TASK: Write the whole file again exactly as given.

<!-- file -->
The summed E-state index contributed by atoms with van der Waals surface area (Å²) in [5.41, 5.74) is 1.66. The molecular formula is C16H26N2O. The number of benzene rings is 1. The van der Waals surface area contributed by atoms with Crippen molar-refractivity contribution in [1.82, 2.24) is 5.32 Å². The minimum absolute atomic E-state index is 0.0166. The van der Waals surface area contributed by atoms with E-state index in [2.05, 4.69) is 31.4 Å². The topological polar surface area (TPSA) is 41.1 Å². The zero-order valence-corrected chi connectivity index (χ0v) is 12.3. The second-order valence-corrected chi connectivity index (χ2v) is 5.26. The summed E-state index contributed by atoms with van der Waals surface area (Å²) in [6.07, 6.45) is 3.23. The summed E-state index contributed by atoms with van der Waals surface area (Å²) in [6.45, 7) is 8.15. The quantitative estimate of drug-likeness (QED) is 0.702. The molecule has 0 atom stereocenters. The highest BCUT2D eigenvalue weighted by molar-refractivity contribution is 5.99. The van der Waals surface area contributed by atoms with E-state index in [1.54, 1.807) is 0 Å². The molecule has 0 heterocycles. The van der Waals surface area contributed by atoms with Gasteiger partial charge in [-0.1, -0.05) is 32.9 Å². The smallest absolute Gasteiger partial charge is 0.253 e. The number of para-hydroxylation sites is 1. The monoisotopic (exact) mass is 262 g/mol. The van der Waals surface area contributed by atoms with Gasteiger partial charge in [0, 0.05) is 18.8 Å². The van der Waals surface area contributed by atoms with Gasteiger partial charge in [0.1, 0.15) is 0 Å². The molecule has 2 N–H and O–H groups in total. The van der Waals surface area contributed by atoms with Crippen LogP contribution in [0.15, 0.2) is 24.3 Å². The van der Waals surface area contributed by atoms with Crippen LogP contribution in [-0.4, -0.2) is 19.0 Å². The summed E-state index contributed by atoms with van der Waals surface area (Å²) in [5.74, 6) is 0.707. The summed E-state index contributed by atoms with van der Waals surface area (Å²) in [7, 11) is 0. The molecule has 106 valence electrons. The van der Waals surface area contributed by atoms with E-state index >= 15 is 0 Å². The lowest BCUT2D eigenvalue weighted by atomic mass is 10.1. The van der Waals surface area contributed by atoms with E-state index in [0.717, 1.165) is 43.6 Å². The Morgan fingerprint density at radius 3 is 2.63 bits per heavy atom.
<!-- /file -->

The summed E-state index contributed by atoms with van der Waals surface area (Å²) in [5.41, 5.74) is 1.66. The molecular formula is C16H26N2O. The number of benzene rings is 1. The van der Waals surface area contributed by atoms with Crippen molar-refractivity contribution in [1.82, 2.24) is 5.32 Å². The minimum absolute atomic E-state index is 0.0166. The van der Waals surface area contributed by atoms with E-state index in [2.05, 4.69) is 31.4 Å². The topological polar surface area (TPSA) is 41.1 Å². The zero-order valence-corrected chi connectivity index (χ0v) is 12.3. The second-order valence-corrected chi connectivity index (χ2v) is 5.26. The summed E-state index contributed by atoms with van der Waals surface area (Å²) in [6.07, 6.45) is 3.23. The summed E-state index contributed by atoms with van der Waals surface area (Å²) in [6.45, 7) is 8.15. The quantitative estimate of drug-likeness (QED) is 0.702. The molecule has 0 atom stereocenters. The highest BCUT2D eigenvalue weighted by molar-refractivity contribution is 5.99. The van der Waals surface area contributed by atoms with E-state index in [1.54, 1.807) is 0 Å². The molecule has 0 heterocycles. The van der Waals surface area contributed by atoms with Gasteiger partial charge in [-0.1, -0.05) is 32.9 Å². The smallest absolute Gasteiger partial charge is 0.253 e. The number of para-hydroxylation sites is 1. The monoisotopic (exact) mass is 262 g/mol. The van der Waals surface area contributed by atoms with Gasteiger partial charge in [0, 0.05) is 18.8 Å². The van der Waals surface area contributed by atoms with Gasteiger partial charge in [0.1, 0.15) is 0 Å². The molecule has 2 N–H and O–H groups in total. The van der Waals surface area contributed by atoms with Crippen LogP contribution in [0.15, 0.2) is 24.3 Å². The van der Waals surface area contributed by atoms with Crippen LogP contribution in [-0.4, -0.2) is 19.0 Å². The summed E-state index contributed by atoms with van der Waals surface area (Å²) in [5.74, 6) is 0.707. The summed E-state index contributed by atoms with van der Waals surface area (Å²) in [7, 11) is 0. The molecule has 106 valence electrons. The van der Waals surface area contributed by atoms with E-state index >= 15 is 0 Å². The lowest BCUT2D eigenvalue weighted by atomic mass is 10.1. The van der Waals surface area contributed by atoms with E-state index in [0.717, 1.165) is 43.6 Å². The Morgan fingerprint density at radius 3 is 2.63 bits per heavy atom.